Ernest Callenbach's classic novel Ecotopia sparked a movement that is growing rapidly around the world. Ecotopians embrace high technology as a tool for preserving and living gently within the natural environment of Planet Earth.
Kim Stanley Robinson has gathered in this volume Future Primitive bright tales of Ecotopian futures, as well as a few cautionary ones. Writers and poets, from Gary Snyder to Ursula K. LeGuin to Ernest Callenbach himself have contributed their visions, along with Pat Murphy, Paul Park, R.A. Lafferty, Rachel Pollack, Garry Kilworth, Robert Silverberg, Gene Wolfe, Howard Waldrop, Carol Emshwiller, Frederick Turner, and Robinson Jeffers.
|Publisher:||Tom Doherty Associates|
|Product dimensions:||5.50(w) x 8.50(h) x 0.79(d)|
About the Author
Kim Stanley Robinson was born in 1952. A native Californian, he is the author of the Nebula Award-winning Red Mars and several other highly regarded SF novels, including his acclaimed Three Californias trilogy.
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Future PrimitiveThe New Ecotopias
Bears Discover Fire
I was driving with my brother, the preacher, and my nephew, the preacher's son, on I-65 just north of Bowling Green when we got a flat. It was Sunday night and we had been to visit Mother at the Home. We were in my car. The flat caused what you might call knowing groans since, as the old-fashioned one in my family (so they tell me), I fix my own tires, and my brother is always telling me to get radials and quit buying old tires.
But if you know how to mount and fix tires yourself, you can pick them up for almost nothing.
Since it was a left rear tire, I pulled over left, onto the median grass. The way my Caddy stumbled to a stop, I figured the tire was ruined. "I guess there's no need asking if you have any of that FlatFix in the trunk," said Wallace.
"Here, son, hold the light," I said to Wallace Jr. He's old enough to want to help and not old enough (yet) to think he knows it all. If I'd married and had kids, he's the kind I'd have wanted.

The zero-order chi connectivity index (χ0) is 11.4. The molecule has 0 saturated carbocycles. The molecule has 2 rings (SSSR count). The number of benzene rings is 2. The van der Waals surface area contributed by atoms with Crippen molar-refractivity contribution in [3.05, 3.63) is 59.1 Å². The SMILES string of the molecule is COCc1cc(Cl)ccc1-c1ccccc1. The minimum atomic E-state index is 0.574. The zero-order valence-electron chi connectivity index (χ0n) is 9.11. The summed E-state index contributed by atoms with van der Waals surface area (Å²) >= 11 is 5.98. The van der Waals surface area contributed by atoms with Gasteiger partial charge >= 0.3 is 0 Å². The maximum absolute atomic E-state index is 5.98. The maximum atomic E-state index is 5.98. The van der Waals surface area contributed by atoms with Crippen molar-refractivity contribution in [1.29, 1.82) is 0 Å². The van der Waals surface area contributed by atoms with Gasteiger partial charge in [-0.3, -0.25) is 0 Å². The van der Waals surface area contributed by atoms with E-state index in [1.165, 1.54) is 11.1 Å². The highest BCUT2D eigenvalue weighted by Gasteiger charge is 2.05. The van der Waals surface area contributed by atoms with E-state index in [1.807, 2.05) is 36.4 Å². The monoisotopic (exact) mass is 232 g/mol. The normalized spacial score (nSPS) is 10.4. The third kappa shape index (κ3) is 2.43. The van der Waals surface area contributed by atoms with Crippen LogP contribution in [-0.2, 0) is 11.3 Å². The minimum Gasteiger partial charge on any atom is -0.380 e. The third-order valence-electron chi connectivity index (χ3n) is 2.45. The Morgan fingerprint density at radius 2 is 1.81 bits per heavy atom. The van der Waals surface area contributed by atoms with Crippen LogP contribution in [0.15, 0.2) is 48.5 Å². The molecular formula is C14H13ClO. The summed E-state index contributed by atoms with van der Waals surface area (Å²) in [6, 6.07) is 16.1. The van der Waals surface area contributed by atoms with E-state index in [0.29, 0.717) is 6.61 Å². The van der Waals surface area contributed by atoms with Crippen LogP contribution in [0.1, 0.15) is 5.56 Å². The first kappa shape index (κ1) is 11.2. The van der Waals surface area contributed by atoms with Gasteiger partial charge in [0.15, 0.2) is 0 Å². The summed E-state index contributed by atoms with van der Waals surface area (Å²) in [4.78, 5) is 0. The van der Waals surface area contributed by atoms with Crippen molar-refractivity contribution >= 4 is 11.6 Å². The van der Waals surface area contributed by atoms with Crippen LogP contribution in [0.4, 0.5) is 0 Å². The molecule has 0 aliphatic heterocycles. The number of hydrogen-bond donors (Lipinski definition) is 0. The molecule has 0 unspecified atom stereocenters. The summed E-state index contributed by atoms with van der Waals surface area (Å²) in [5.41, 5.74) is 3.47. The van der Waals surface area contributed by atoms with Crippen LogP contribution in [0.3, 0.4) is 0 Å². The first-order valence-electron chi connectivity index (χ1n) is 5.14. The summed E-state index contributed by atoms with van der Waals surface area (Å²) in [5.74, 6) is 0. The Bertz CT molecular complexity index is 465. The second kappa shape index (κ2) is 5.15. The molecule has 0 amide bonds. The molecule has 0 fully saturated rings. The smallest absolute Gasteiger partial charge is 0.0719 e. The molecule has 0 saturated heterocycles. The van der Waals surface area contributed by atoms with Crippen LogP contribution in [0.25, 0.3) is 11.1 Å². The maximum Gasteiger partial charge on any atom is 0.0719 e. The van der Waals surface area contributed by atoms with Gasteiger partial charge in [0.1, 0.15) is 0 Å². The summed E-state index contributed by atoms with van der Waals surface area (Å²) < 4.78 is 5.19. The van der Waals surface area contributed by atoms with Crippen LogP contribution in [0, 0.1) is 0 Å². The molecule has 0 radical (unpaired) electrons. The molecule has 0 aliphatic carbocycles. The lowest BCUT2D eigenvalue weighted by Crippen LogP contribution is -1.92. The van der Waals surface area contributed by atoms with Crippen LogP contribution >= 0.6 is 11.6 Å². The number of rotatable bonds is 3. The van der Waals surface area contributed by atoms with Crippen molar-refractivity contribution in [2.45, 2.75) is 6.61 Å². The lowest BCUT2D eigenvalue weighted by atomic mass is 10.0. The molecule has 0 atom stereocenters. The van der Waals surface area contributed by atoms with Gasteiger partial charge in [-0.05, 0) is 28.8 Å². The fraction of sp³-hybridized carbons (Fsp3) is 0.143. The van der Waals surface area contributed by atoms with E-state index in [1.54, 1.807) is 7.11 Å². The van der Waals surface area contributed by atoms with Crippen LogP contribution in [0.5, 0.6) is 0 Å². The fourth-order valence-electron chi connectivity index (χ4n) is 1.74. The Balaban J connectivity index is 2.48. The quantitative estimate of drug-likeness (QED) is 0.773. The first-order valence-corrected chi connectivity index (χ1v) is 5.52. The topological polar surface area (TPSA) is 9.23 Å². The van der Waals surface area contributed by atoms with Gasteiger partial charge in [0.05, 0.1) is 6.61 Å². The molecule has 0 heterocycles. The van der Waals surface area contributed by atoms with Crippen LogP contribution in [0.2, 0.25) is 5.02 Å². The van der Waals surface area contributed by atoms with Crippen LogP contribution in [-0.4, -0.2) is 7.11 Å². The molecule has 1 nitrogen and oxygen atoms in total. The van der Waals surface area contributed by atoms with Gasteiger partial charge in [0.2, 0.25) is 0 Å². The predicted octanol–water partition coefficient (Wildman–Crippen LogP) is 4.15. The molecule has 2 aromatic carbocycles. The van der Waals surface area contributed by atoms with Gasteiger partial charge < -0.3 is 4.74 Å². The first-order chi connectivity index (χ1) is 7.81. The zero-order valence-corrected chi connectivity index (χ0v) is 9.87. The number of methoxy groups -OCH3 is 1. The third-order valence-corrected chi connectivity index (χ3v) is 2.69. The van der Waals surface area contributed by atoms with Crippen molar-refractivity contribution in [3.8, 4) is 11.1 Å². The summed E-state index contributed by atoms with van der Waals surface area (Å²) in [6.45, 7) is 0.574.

An old Caddy has a big trunk that tends to fill up like a shed. Mine's a '56. Wallace was wearing his Sunday shirt, so he didn't offer to help while I pulled magazines, fishing tackle, a wooden tool box, some old clothes, a comealong wrapped in a grass sack, and a tobacco sprayer out of the way, looking for my jack. The spare looked a little soft.
The light went out. "Shake it on, son," I said.
It went back on. The bumper jack was long gone, but I carry a littlequarter-ton hydraulic. I finally found it under Mother's old Southern Livings, 1978-1986. I had been meaning to drop them at the dump. If Wallace hadn't been along, I'd have let Wallace Jr. position the jack under the axle, but I got on my knees and did it myself. There's nothing wrong with a boy learning to change a tire. Even if you're not going to fix and mount them, you're still going to have to change a few in this life. The light went off again before I had the wheel off the ground. I was surprised at how dark the night was already. It was late October and beginning to get cool. "Shake it again, son," I said.
It went back on but it was weak. Flickery.
"With radials you just don't have flats," Wallace explained in that voice he uses when he's talking to a number of people at once; in this case, Wallace Jr. and myself. "And even when you do, you just squirt them with this stuff called FlatFix and you just drive on, $3.95 the can."
"Uncle Bobby can fix a tire hisself," said Wallace Jr., out of loyalty I presume.
"Himself:," I said from halfway under the car. If it was up to Wallace, the boy would talk like what Mother used to call "a helock from the gorges of the mountains." But drive on radials.
"Shake that light again," I said. It was about gone. I spun the lugs off into the hubcap and pulled the wheel. The tire had blown out along the sidewall. "Won't be fixing this one," I said. Not that I cared. I have a pile as tall as a man out by the barn.
The light went out again, then came back better than ever as I was fitting the spare over the lugs. "Much better," I said. There was a flood of dim orange flickery light. But when I turned to find the lug nuts, I was surprised to see that the flashlight the boy was holding was dead. The light was coming from two bears at the edge of the trees, holding torches. They were big, three-hundred pounders, standing about five feet tall. Wallace Jr. and his father had seen them and were standing perfectly still. It's best not to alarm bears.